Stage Three heads back into the hills; Ibi to Alicante over 188 kilometres, not as tough as Stage Two but with two third cat. climbs, the Puertos de Biar and Tibo – due to the geography of the stage we chose the latter.
I could never be a ski bum, 60 Euros per night for the room here at the top of Alpe-d’Huez - but you have to pay extra for sheets - and towels - there's no toilet paper - then you have to clean the place at the end of it. A bit like borstal really, with off-hand, condescending staff.
Gathering Momentum... The result in Lierde was backed up with an 8th in Geluwe (13/03/10). A chase of the lead group over the last 30km led to an exciting finish. Unfortunately the chase group I was in just run out of road to make the junction with the leaders... another km maybe would of done it! Even though some of the riders were pulled back six remained just in front and would fight it out for the win.
We caught-up with Evan Oliphant at Stanstead Airport on Sunday night, en route to Edinburgh. A lift to the airport from the GB squad bound for Italia and a cheapo Easyjet flight meant he would be home just hours after racing in central London. Tom Boonen went from villain to hero in 24 hours, winning the final stage to take his total of wins to 20 for the season so far.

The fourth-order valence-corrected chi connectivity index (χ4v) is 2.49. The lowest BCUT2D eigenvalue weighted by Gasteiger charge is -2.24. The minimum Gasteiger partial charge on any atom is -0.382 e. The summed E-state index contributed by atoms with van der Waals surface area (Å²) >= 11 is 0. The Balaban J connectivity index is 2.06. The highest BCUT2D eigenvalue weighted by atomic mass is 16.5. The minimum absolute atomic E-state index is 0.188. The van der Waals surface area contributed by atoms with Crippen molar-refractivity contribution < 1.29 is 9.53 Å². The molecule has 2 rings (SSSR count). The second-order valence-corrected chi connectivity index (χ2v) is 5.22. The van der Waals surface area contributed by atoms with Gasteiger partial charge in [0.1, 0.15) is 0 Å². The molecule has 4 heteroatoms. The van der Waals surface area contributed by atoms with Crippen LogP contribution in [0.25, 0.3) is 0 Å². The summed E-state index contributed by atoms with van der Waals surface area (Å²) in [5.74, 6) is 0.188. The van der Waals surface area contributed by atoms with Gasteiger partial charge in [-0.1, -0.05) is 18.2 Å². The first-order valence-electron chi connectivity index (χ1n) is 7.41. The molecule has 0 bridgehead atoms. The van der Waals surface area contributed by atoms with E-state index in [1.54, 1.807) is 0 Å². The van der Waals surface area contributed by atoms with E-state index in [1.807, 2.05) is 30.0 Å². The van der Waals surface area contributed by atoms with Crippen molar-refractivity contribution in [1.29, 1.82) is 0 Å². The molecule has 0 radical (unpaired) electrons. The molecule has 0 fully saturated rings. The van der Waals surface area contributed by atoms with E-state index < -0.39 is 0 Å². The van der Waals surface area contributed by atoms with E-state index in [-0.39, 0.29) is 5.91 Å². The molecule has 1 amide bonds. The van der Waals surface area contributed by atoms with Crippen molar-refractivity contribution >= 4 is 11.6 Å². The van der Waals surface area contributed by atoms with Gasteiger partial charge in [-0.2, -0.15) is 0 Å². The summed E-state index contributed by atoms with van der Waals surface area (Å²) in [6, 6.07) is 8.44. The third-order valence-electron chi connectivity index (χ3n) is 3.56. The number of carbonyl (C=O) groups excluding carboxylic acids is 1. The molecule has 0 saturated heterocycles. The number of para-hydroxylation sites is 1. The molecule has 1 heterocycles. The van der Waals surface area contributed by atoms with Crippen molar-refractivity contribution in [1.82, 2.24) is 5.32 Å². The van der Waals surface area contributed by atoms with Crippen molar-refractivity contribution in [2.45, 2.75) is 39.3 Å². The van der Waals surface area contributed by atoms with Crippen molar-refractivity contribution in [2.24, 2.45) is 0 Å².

Barring accidents or a dreadful time trial on Saturday it looks like Alejandro Valverde has stitched up his first Grand Tour (at last!). At the end of all of the big stage races we need to ask some questions and La Vuelta a España throws up some thought-provokers!
The girl in the petrol station where we just filled up was stunningly beautiful - I sent Dave back in to buy Coke, so he could see her; why don't they have girls like her in the filling station at Wester Hailes? The Gazzetta is on my lap as we head for 'partenza' in Sondrio. Even though you can't speak Italian, you can get the jist of most of what's being said; "Sorpresa Van Den Broeck, delusione Savoldelli."
The appearance of daffodils by the roadside at the The Gordon Arms Trophy served to remind you that despite the wonderful blue sky, it is in fact only just the beginning of spring; the morning was tempered by a pretty chilly nor-easterly, taking the temperature down enough to justify at least arm-warmers for most of the field, with gloves, leg-warmers and even overshoes the choice for many riders too.
In a classic Six Day finale points shoot-out with the result not confirmed until the finish line, classy Home Boy Michael Mørkøv paired with the current Capo of the Six Day boards, Belgium's Kenny De Ketele to land his seventh Copenhagen Six Day at midnight on Tuesday on the wide boards of the 250 metre Ballerup track.
VeloVeritas has spoken to Michael Broadwith in the past, when he won the national 24 hour championship in 2015 with a monstrous 537 miles. This time the distance was even more extreme: 844 miles, the distance between Lands End and John O’Groats, which he covered at an average speed of 19.438 mph. I try to be sparing with the superlatives but that is truly an amazing performance. Michael kindly gave of his time to us just a few days after his gargantuan ride.